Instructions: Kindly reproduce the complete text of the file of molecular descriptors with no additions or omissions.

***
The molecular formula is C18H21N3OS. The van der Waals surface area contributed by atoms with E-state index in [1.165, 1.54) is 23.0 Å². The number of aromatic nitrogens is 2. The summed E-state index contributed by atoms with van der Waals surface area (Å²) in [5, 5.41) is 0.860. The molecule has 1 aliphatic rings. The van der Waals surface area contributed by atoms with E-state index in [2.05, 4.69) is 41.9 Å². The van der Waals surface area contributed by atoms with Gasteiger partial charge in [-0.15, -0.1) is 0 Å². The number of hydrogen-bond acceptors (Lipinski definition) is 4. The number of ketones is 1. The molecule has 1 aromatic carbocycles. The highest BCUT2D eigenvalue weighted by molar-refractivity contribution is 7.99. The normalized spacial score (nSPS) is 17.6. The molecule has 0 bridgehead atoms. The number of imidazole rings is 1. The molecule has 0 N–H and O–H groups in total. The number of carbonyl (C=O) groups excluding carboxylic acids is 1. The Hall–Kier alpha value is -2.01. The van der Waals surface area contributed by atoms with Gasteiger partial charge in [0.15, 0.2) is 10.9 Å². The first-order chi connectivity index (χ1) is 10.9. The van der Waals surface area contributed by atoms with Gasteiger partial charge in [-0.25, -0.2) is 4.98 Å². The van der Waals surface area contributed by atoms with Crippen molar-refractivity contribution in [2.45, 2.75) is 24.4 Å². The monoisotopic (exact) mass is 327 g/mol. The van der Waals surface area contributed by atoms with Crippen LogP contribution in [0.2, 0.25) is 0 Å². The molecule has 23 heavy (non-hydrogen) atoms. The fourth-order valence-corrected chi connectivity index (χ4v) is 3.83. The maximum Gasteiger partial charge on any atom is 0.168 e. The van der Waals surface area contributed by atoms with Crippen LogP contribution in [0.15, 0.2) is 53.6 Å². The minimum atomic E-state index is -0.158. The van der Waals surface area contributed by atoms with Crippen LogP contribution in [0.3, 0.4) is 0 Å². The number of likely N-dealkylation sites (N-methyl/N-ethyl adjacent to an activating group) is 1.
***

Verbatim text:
The molecular formula is C18H21N3OS. The van der Waals surface area contributed by atoms with E-state index in [1.165, 1.54) is 23.0 Å². The number of aromatic nitrogens is 2. The summed E-state index contributed by atoms with van der Waals surface area (Å²) in [5, 5.41) is 0.860. The molecule has 1 aliphatic rings. The van der Waals surface area contributed by atoms with E-state index in [2.05, 4.69) is 41.9 Å². The van der Waals surface area contributed by atoms with Gasteiger partial charge in [-0.15, -0.1) is 0 Å². The number of hydrogen-bond acceptors (Lipinski definition) is 4. The number of ketones is 1. The molecule has 1 aromatic carbocycles. The highest BCUT2D eigenvalue weighted by molar-refractivity contribution is 7.99. The normalized spacial score (nSPS) is 17.6. The molecule has 0 bridgehead atoms. The number of imidazole rings is 1. The molecule has 0 N–H and O–H groups in total. The number of carbonyl (C=O) groups excluding carboxylic acids is 1. The Hall–Kier alpha value is -2.01. The van der Waals surface area contributed by atoms with Gasteiger partial charge in [0.15, 0.2) is 10.9 Å². The first-order chi connectivity index (χ1) is 10.9. The van der Waals surface area contributed by atoms with Gasteiger partial charge in [-0.25, -0.2) is 4.98 Å². The van der Waals surface area contributed by atoms with Crippen molar-refractivity contribution in [2.45, 2.75) is 24.4 Å². The monoisotopic (exact) mass is 327 g/mol. The van der Waals surface area contributed by atoms with Crippen LogP contribution in [0.2, 0.25) is 0 Å². The molecule has 23 heavy (non-hydrogen) atoms. The fourth-order valence-corrected chi connectivity index (χ4v) is 3.83. The maximum Gasteiger partial charge on any atom is 0.168 e. The van der Waals surface area contributed by atoms with Crippen LogP contribution in [0.15, 0.2) is 53.6 Å². The minimum atomic E-state index is -0.158. The van der Waals surface area contributed by atoms with Crippen LogP contribution in [0.3, 0.4) is 0 Å². The number of likely N-dealkylation sites (N-methyl/N-ethyl adjacent to an activating group) is 1.